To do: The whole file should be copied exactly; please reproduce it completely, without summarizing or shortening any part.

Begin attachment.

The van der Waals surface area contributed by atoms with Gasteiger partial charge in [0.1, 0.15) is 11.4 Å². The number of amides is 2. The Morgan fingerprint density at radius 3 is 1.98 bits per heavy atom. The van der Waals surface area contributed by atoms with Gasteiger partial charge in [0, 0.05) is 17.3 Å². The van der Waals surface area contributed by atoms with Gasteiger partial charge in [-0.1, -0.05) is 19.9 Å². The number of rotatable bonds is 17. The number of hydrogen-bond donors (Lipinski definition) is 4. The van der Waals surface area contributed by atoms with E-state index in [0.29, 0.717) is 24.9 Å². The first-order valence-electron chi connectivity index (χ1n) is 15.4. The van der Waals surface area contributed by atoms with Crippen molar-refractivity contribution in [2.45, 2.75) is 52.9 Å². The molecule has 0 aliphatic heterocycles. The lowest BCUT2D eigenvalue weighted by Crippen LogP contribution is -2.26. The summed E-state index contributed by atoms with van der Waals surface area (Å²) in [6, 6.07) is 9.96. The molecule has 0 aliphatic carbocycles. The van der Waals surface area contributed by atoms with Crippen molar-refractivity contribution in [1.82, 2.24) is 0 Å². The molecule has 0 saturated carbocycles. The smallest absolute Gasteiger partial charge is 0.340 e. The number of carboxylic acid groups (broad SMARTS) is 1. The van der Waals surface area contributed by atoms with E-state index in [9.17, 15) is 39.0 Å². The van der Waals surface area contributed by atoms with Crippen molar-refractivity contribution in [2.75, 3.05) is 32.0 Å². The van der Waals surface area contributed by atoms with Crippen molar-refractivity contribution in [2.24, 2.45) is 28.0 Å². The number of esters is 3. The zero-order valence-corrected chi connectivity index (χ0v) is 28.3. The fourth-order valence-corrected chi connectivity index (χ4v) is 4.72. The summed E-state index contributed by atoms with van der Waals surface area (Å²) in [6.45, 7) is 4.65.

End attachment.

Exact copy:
The van der Waals surface area contributed by atoms with Gasteiger partial charge in [0.1, 0.15) is 11.4 Å². The number of amides is 2. The Morgan fingerprint density at radius 3 is 1.98 bits per heavy atom. The van der Waals surface area contributed by atoms with Gasteiger partial charge in [0, 0.05) is 17.3 Å². The van der Waals surface area contributed by atoms with Gasteiger partial charge in [-0.1, -0.05) is 19.9 Å². The number of rotatable bonds is 17. The number of hydrogen-bond donors (Lipinski definition) is 4. The van der Waals surface area contributed by atoms with E-state index in [0.29, 0.717) is 24.9 Å². The first-order valence-electron chi connectivity index (χ1n) is 15.4. The van der Waals surface area contributed by atoms with Crippen molar-refractivity contribution in [2.45, 2.75) is 52.9 Å². The molecule has 0 aliphatic heterocycles. The lowest BCUT2D eigenvalue weighted by Crippen LogP contribution is -2.26. The summed E-state index contributed by atoms with van der Waals surface area (Å²) in [6, 6.07) is 9.96. The molecule has 0 aliphatic carbocycles. The van der Waals surface area contributed by atoms with Crippen molar-refractivity contribution in [1.82, 2.24) is 0 Å². The molecule has 0 saturated carbocycles. The smallest absolute Gasteiger partial charge is 0.340 e. The number of carboxylic acid groups (broad SMARTS) is 1. The van der Waals surface area contributed by atoms with E-state index in [9.17, 15) is 39.0 Å². The van der Waals surface area contributed by atoms with Crippen molar-refractivity contribution in [2.75, 3.05) is 32.0 Å². The van der Waals surface area contributed by atoms with Crippen molar-refractivity contribution in [2.24, 2.45) is 28.0 Å². The number of esters is 3. The zero-order valence-corrected chi connectivity index (χ0v) is 28.3. The fourth-order valence-corrected chi connectivity index (χ4v) is 4.72. The summed E-state index contributed by atoms with van der Waals surface area (Å²) in [6.45, 7) is 4.65.